Trump’s clash with tech firms gets testy
India to feel brunt of new order
US PRESIDENT Donald Trump’s clash with Silicon Valley over immigration is about to become more contentious.
After he banned refugees and travellers from seven predominantly Muslim countries, Google, Facebook, Salesforce, Microsoft and others railed against the move, saying it violated the country’s principles and risked disrupting its engine of innovation.
Trump’s next steps could strike even closer to home: his administration has drafted an executive order aimed at overhauling the work-visa programmes technology firms depend on to hire tens of thousands of employees each year.
If implemented, the reforms could force wholesale changes at India firms such as Infosys and Wipro, and shift the way US firms such as Microsoft, Amazon.com and Apple recruit talent. Companies would have to try to hire American first and if they recruit foreign workers, priority would be given to the most highly paid.
“Our country’s immigration policies should be designed and implemented to serve, first and foremost, the US national interest,” the draft proposal read, according to a copy reviewed by Bloomberg.
The foreign work visas were originally established to help US firms recruit from abroad when they could not find qualified local workers. But there have been allegations the programmes have been abused to bring in cheaper workers from overseas to fill jobs that otherwise may go to Americans.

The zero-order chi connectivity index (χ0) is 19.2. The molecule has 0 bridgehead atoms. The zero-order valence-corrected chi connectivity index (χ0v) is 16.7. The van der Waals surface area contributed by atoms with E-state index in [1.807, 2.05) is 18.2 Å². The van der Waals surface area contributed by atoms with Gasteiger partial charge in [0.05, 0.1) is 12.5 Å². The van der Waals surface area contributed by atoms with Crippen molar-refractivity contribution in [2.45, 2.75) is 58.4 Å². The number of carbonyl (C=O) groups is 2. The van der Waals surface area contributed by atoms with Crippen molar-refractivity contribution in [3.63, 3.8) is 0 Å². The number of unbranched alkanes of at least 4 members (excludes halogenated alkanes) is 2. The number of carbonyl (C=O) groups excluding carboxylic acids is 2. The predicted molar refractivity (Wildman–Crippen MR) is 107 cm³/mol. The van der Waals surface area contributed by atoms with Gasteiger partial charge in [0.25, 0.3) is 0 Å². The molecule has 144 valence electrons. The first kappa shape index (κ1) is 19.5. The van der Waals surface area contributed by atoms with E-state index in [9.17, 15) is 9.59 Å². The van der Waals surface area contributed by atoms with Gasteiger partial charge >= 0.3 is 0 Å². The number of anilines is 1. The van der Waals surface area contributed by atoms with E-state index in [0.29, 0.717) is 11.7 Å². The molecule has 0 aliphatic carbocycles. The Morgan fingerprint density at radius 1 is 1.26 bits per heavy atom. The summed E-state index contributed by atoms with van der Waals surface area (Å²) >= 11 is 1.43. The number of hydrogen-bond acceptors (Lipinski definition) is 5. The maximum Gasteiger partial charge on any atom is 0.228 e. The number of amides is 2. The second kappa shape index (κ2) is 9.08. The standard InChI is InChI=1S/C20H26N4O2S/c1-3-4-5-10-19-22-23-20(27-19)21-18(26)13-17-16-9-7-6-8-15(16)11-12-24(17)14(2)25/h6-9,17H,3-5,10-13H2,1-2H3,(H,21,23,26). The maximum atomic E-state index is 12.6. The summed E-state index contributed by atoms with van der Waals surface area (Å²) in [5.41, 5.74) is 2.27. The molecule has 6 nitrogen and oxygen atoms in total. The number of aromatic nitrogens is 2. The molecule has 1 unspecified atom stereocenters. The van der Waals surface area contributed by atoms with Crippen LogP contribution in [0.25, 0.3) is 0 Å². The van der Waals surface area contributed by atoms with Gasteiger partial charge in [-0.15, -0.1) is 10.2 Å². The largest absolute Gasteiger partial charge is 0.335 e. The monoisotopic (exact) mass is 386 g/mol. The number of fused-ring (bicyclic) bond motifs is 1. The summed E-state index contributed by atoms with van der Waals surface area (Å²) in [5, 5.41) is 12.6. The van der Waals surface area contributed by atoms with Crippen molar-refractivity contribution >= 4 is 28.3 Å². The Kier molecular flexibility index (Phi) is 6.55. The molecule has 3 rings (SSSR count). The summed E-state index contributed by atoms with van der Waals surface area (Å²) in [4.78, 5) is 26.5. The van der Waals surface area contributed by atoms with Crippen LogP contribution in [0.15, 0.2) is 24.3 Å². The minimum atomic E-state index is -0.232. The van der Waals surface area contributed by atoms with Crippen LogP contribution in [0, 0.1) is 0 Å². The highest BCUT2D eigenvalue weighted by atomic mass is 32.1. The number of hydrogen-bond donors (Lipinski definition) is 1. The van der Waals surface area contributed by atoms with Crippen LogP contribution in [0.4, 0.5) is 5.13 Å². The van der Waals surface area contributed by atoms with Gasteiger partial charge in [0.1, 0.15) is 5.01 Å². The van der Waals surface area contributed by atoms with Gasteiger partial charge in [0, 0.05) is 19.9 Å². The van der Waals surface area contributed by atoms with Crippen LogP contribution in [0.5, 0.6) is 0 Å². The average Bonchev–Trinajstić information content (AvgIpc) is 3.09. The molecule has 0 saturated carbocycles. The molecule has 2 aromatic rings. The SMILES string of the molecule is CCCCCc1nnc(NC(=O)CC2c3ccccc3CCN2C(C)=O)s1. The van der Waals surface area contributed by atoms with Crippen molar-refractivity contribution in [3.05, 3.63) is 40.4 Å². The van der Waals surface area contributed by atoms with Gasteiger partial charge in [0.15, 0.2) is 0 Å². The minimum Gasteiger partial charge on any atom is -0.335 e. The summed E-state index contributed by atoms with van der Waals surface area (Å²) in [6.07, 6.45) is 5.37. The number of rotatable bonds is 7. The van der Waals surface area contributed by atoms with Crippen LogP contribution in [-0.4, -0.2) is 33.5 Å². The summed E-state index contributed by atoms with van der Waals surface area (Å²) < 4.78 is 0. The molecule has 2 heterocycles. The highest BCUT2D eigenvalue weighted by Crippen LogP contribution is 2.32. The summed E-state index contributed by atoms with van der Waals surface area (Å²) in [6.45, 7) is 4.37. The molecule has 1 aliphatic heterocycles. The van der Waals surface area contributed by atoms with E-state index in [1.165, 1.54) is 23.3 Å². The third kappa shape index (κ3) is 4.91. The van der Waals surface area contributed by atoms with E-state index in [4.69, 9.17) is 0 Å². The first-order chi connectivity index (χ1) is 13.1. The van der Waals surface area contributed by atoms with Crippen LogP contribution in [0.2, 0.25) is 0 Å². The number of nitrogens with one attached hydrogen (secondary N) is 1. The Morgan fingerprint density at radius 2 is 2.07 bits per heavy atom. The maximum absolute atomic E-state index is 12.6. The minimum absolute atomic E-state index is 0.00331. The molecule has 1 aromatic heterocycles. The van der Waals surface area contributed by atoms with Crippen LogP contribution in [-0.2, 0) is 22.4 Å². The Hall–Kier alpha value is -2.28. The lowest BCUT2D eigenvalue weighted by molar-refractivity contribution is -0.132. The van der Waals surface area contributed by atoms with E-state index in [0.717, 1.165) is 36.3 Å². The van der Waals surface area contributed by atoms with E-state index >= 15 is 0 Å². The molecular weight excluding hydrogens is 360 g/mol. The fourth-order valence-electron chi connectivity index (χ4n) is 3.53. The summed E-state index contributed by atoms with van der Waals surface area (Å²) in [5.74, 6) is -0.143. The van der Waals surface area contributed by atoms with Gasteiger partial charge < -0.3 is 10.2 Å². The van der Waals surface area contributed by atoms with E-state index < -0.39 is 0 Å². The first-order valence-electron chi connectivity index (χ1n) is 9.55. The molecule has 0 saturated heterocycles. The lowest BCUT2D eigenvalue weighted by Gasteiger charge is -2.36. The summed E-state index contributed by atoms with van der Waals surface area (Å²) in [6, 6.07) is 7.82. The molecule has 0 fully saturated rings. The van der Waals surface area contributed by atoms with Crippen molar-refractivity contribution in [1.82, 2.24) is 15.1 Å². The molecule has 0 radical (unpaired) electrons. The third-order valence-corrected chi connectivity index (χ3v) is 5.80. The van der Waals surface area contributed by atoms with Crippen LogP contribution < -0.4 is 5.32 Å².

“If tech firms are using the programme for specialised labour, they may find there are more visas available,” said Ron Hira, an associate professor at Howard University.
The Trump administration did not respond to a request for comment on the draft. The proposal is consistent with the president’s public comments on pushing companies to add more jobs to the US.
Congress is also working on visa reforms and the parties will have to co-operate to pass new laws. Zoe Lofgren, a Democratic congresswoman, introduced a bill last week to tighten requirements for the H-1B work-visa programme.
India’s technology companies, led by Tata Consultancy Services, Infosys and Wipro, argued they were helping corporations become more competitive by handling their technology operations with specialised staff.
Wipro and TCS declined to comment for this story.
A spokeswoman for Infosys said the company was monitoring the US visa proposals, but it was too early to assess their impact given the uncertainty of what would be approved.
“We continue to hire and invest locally,” the company said in an e-mail. “However, given the skill shortages in the US and the availability of technically skilled workforce in various global markets, we also rely upon visa programmes to supplement these skills.”
The draft of Trump’s executive order covers an alphabet soup of visa programmes, including H-1B, L-1, E-2 and B1. The first is popular with technology companies and is aimed at allowing them to bring in high-skill workers when they cannot find locals with the appropriate skills.
The legislation caps the number of people who can enter the US annually at 85000.
The proposed Trump order is also aimed at bringing more transparency to the programme. It calls for publishing reports with basic statistics on who uses the immigration programmes within one month of the end of the government’s fiscal year. The Obama administration had scaled back the information available on the programmes and required Freedom of Information Act requests for some data. – Bloomberg
President Trump’s administration has drafted an executive order aimed at overhauling work-visa programmes.